Life is stressful. Anything from losing a loved one to moving house or dealing with a new boss can bring us undone; but some seem to deal better than others with whatever life throws at them.
The secret, experts say, is resilience; the ability to recover emotionally and physically from difficulties and setbacks.
Dr Chris Horan, a Melbourne-based clinical psychologist and founder of the Resilience and Change Academy says we’re not born with it; resilience is a skill we need to develop.
“Life today requires a lot more self-management than ever before,” Horan says. “You don’t have to look too far to see we’re all being pushed to do more with less and access to support is decreasing because we’re all so busy we’re not helping each other.”
Stuart Taylor, founder of the Resilience Institute Australia says with rates of depression and anxiety on the rise, psychological resilience is a vital skill for anyone who wants to cope, grow and flourish.
Here are six ways to overcome unexpected setbacks.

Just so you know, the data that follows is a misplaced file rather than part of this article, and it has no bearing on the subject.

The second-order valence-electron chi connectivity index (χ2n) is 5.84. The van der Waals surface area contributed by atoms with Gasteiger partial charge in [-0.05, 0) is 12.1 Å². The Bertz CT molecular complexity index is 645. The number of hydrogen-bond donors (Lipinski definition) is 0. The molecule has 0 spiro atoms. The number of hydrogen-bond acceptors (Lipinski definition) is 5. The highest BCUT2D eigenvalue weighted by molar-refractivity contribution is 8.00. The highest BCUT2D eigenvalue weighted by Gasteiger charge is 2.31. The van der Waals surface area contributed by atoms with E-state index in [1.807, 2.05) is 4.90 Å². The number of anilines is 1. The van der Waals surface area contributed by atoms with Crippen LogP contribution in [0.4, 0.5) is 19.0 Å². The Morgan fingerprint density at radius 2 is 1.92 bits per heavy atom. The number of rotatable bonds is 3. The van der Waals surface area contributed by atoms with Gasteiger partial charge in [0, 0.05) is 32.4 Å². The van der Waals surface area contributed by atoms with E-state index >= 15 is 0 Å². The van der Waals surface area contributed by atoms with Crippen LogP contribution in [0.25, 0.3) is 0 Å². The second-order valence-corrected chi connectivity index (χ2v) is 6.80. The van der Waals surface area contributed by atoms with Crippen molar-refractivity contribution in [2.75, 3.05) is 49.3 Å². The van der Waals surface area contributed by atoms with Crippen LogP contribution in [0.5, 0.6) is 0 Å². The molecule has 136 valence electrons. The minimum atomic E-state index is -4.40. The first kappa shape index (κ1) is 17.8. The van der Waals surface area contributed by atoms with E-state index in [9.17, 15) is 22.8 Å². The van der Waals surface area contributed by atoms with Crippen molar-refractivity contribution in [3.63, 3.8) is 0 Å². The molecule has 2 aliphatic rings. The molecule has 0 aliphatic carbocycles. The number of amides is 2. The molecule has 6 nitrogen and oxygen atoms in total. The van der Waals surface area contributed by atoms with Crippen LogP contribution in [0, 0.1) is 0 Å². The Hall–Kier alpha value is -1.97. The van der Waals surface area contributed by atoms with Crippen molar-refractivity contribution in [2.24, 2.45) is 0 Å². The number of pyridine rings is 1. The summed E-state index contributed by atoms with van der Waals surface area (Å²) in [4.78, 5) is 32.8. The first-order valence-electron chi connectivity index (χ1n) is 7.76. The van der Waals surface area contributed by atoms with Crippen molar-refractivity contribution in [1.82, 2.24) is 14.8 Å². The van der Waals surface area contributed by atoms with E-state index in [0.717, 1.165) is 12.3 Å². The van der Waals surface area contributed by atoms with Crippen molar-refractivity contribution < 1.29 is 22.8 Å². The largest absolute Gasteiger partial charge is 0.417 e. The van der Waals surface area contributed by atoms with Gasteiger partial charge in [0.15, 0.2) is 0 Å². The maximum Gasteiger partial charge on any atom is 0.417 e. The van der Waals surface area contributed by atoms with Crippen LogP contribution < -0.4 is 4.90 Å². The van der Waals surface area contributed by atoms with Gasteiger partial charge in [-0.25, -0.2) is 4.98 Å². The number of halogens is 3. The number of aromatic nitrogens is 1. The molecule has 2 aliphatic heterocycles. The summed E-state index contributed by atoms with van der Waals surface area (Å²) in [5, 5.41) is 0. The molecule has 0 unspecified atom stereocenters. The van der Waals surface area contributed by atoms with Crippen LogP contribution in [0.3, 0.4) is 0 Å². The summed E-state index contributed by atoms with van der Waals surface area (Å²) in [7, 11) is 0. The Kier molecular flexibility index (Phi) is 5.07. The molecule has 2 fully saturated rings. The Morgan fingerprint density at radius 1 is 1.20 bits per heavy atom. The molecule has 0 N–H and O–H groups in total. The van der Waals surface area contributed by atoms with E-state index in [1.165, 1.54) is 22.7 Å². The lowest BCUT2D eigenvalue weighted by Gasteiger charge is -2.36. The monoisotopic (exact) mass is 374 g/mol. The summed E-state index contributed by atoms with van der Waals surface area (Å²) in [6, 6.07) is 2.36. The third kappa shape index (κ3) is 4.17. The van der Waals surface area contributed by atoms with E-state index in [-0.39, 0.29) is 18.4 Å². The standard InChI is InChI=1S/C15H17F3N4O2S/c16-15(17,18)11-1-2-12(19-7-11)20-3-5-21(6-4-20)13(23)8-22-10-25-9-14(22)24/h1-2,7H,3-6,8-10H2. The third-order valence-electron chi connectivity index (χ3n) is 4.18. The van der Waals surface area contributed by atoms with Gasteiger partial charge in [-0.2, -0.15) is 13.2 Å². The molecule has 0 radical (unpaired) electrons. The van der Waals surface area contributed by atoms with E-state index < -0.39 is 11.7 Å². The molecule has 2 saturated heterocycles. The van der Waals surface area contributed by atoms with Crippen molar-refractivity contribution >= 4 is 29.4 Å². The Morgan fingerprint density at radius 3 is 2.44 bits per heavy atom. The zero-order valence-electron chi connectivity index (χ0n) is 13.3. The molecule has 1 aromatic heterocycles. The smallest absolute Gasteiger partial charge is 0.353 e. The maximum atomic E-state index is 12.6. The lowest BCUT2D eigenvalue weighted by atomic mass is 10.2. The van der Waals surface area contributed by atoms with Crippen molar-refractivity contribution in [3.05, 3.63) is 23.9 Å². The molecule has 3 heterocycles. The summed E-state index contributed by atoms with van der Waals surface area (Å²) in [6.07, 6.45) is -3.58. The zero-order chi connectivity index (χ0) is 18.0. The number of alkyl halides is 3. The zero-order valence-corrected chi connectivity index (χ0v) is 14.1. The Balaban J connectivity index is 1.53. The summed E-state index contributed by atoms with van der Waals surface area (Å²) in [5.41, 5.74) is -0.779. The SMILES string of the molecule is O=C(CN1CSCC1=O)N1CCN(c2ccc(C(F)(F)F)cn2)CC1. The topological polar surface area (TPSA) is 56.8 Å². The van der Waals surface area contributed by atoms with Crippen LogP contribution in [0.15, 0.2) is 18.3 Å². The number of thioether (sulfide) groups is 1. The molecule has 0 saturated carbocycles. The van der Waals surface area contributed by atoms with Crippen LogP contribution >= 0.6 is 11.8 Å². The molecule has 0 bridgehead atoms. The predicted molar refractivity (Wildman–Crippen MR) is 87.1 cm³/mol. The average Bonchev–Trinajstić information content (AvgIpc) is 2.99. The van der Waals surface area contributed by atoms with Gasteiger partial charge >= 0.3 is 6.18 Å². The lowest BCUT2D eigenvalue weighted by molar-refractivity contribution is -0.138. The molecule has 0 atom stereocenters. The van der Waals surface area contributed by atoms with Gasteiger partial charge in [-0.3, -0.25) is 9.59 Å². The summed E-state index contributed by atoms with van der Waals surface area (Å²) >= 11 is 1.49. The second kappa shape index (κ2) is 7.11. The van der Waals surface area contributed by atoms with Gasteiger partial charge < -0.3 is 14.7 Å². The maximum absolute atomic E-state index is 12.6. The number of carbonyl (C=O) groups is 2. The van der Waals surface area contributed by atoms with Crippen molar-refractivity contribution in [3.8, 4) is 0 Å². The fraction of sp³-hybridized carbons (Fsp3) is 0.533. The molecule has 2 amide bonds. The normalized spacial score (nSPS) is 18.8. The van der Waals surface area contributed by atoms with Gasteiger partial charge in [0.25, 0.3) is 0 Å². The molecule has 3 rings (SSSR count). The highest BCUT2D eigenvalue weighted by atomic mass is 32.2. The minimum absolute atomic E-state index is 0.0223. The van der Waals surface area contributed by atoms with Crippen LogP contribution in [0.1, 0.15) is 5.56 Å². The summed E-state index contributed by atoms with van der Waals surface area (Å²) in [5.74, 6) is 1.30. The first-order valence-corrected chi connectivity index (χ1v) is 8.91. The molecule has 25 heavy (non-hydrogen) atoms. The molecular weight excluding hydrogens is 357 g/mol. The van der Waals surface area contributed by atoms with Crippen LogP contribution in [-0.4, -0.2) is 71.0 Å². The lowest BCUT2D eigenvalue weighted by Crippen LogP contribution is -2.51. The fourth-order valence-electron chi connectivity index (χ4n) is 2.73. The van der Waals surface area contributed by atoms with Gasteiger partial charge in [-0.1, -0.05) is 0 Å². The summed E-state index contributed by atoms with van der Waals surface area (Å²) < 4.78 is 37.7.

1. Cultivate strong lifestyle practices: basic things like regular exercise, healthy eating habits and smart choices around sleep can boost your resilience.
If you’re not getting seven to nine hours each night your energy levels and immune system will be impacted negatively. Locking in a consistent bedtime and wake-up time seven days a week and avoiding caffeine after 3pm can help ensure you get enough shut-eye.
2. Make time for mindfulness and meditation.
Take five to 15 minutes a day to sit still, steady your breathing and rest your mind. Aim to turn mindfulness practice into a daily habit and pay close attention to the details of every task you set yourself, rather than looking for distractions.
3. Learn to say no when you’re busy.
Whether with family and friends or in the workplace, it’s vital to set healthy limits for yourself. Create an environment in which it’s OK to say no, and give yourself permission to say it politely and firmly – practice in the mirror if you need to.
4. Build connections with others.
Cultivating strong, positive relationships with people who are emotionally available will help you maintain perspective during those tough times when you need support.
5. Find your purpose.
What do you love doing? What are your strengths? How do these fit into your work and financial situation? Getting this combination into place allows you to feel you’re heading in the right direction and have a reason for getting out of bed each day.
6. If you feel stuck, get professional help.
One of the most important aspects of resilience is asking for help when you need it – especially if you’re dealing with depression and anxiety. A professional counsellor can help you cope with a difficult time and develop strategies to get through it.